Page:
Translation:The student is not cool.
Well, I don't condone eating students, but if you've gotta do it (like you're stranded on an island and dying of hunger), they might as well be tasty
I believe it's closer to MUT. "eo" is a romanization, not an anglicization.
ㅅ,ㅈ,ㅊ,and ㅎ. (siot, jiot, chiot, and hiot respectively) make a t/d sound when they are in the final position of the syllable
I noticed this organically, but since I'm still new, I would like to know if the specific character impacts anything (outside of, potentially, subsequent character pronunciation)?
For instance, I presume that it would be different vocab words, but then if that's the case, is it just down to memorizing the differences?
In short, any help on how different spellings with similar phonetic quality relate to the vocabulary would be awesome.
Sounds can affect each other both forwards and backwards. Here are six such examples:
- 독립 → [동닙]
- 신라 → [실라]
- 밭이 → [바치]
- 읽히다 → [일키다]
- 닫히다 → [다치다]
- 끊기다 → [끈키다]
Two sounds may merge, both sounds may change but be pronounced separately, and dormant sounds may emerge from slumber.
I have to link to this paper, because the chart of exhaustive consonant combinations and pronunciation outcomes I read a long time ago got lost: http://www.lss.re.kr/journal_old/paper/lss14p3.pdf
For those wondering why the ㅅ does not carry over to the next syllable:
멋 is a separate word from 없다 that is written without the space. 맛있다 (to have flavor) is often cited as a counterexample, but the correct correct pronunciation is [마딛따]. It’s just common to pronounce it as [마싣따] which is acknowledged by dictionaries as well. Words of similar construction like 멋있다 are also commonly pronounced with a full ㅅ quality ([머싣따]).
Combined with a marker, however, and the ㅅ is always revealed in all its glory: 맛이 달콤해요 is pronounced [마시달콤해요].
I thought that was only in final position. When followed by a vowel, like the ㅓthat 없 begins with, doesn't it undergo resyllabification and become /s/ again? In 맛없다 it's pronounced as /s/.
Why the translation "the student is not stylish" is not accepted as correct? This version is given in tips.
It seems like Korean TV doesn't use a lot of formal language. Think "proper English" versus regular english. More like "book Korean" vs street Korean I suppose.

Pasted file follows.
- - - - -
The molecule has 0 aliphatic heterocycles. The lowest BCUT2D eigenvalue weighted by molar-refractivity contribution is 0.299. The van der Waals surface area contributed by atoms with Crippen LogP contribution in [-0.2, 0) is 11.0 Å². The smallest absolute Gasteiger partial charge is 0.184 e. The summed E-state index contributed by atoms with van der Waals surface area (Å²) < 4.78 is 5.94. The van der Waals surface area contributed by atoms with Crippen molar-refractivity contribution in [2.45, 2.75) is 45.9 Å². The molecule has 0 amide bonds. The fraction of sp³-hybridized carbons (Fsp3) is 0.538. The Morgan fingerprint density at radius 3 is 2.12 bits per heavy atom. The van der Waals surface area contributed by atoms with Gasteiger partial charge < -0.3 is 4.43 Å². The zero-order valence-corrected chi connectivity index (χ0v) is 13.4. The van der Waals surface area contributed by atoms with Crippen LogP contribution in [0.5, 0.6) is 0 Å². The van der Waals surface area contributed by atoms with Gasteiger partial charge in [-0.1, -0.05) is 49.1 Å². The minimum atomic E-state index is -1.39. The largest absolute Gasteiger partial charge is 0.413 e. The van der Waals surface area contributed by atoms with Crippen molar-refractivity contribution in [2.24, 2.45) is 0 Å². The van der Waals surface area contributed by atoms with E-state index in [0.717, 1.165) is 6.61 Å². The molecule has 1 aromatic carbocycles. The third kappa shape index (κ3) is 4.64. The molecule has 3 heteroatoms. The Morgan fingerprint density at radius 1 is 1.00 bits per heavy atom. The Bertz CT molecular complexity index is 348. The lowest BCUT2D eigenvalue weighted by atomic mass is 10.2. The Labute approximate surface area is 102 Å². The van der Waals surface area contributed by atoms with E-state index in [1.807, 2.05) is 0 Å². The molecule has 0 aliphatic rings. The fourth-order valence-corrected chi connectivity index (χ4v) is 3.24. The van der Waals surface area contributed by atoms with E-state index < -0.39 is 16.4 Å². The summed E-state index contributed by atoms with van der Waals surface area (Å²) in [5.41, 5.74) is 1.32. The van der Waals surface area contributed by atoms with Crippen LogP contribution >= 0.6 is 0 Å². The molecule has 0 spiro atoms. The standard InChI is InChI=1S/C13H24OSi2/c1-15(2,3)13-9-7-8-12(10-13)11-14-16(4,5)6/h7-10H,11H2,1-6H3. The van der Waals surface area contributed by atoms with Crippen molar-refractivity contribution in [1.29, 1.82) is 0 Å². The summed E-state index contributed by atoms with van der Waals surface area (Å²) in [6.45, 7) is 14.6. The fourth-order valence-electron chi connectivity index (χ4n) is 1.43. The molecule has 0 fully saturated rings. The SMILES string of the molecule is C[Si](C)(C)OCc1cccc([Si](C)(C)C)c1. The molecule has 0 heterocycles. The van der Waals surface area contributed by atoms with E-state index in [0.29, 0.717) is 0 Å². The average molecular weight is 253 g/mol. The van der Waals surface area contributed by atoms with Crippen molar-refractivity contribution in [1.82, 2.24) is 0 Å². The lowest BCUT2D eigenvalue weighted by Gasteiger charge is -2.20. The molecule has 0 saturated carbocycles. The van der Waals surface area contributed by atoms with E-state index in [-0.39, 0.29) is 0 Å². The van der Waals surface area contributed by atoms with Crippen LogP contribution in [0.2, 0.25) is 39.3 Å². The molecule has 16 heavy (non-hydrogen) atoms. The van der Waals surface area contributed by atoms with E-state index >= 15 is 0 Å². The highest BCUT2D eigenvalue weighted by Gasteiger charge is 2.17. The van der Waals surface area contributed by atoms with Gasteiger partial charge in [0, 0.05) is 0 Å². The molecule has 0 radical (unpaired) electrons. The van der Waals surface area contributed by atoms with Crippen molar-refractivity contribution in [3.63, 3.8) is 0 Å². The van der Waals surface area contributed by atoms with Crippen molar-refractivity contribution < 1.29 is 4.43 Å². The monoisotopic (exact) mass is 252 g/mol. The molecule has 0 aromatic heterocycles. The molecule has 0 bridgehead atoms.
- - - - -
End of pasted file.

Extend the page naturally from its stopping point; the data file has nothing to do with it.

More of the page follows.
It took me a few minutes to realize its like "nomu moshta" when saying a guy is cool or something is cool.
It's formal written Korean; you'll only hear this like on the news or official statements. Formal spoken Korean is what you'll hear on variety shows, kdramas etc.
This is something you need to train a "third ear" for. This means that because you are not born in Korea you cannot distinguish certain sounds as well yet. Please keep in mind that this takes practice. It took me such a long time to be able to hear the difference between ㅗ, ㅓ and ㅏ as welk because to a dutch person they sound almost the same. Some people are better at this than others. This means you'll have to practice by learning how to keep them apart. Best way to do this is to listen to the pronunciation for the different letters. I have a Korean friend who actually recorded herself saying them for me. I hope this was helpful to you
Both 학교 (school) and 학생(student) start with the particle 학, I wonder if this particle means anything related to "studying".
It can be directly traced to 學, which had various outcomes depending on the language that borrowed it:
- Japanese: がく (gaku)
- Korean: 학 (hak)
- Vietnamese: học
- Cantonese: hok⁶
- Mandarin: xué
The broad meaning of this character is study. Various compounds:
- 학기: school semester/term
- 학년: school year/grade level
- 학원: private educational institution
- 경제학: economics
- 심리학: psychology
- 사회학: sociology
- 언어학: linguistics
I thought I saw stylish as a suggestion for a translation for 멋. Why can't "The student is not stylish" accepted?
Does anyone remember their grandparent use the word "cool" decades ago?
Should my answer the students are uncool be accepted? I read somewhere that it can be plural.
can 학생이 also be considered plural? according to duolingo it cannot, but when i typed plural "books" for 책이, it was accepted
Student is not cool? But it should be student are not cool because it plural not singular
I am confused; she is saying 'meoTeobs-seubnida' and not 'meoSeobs-seubnida'. Is this a Korean rule I didn't know?
Guys , I am not from the UK or US so can someone explaine me what 'syllable' means
They seem to have changed the pronunciation to the correct one: haksaeng-i meot eobsumnida.
I cant understand where is the in this sentence. There is no the in korean
Sorry, no Korean keyboard. What exactly does "meos" mean? cool or flavor?
In general, are words affixed to the front of the verbs 없습니다 / 있습니다 nouns or adjectives when they stand alone? (eg in this case is 멋 more directly translated as the noun "style [sense]" or the adjective "stylish?") Knowing this will help me think of the sentence in the right way ("The student is not stylish" vs "The student has no style"). Thanks!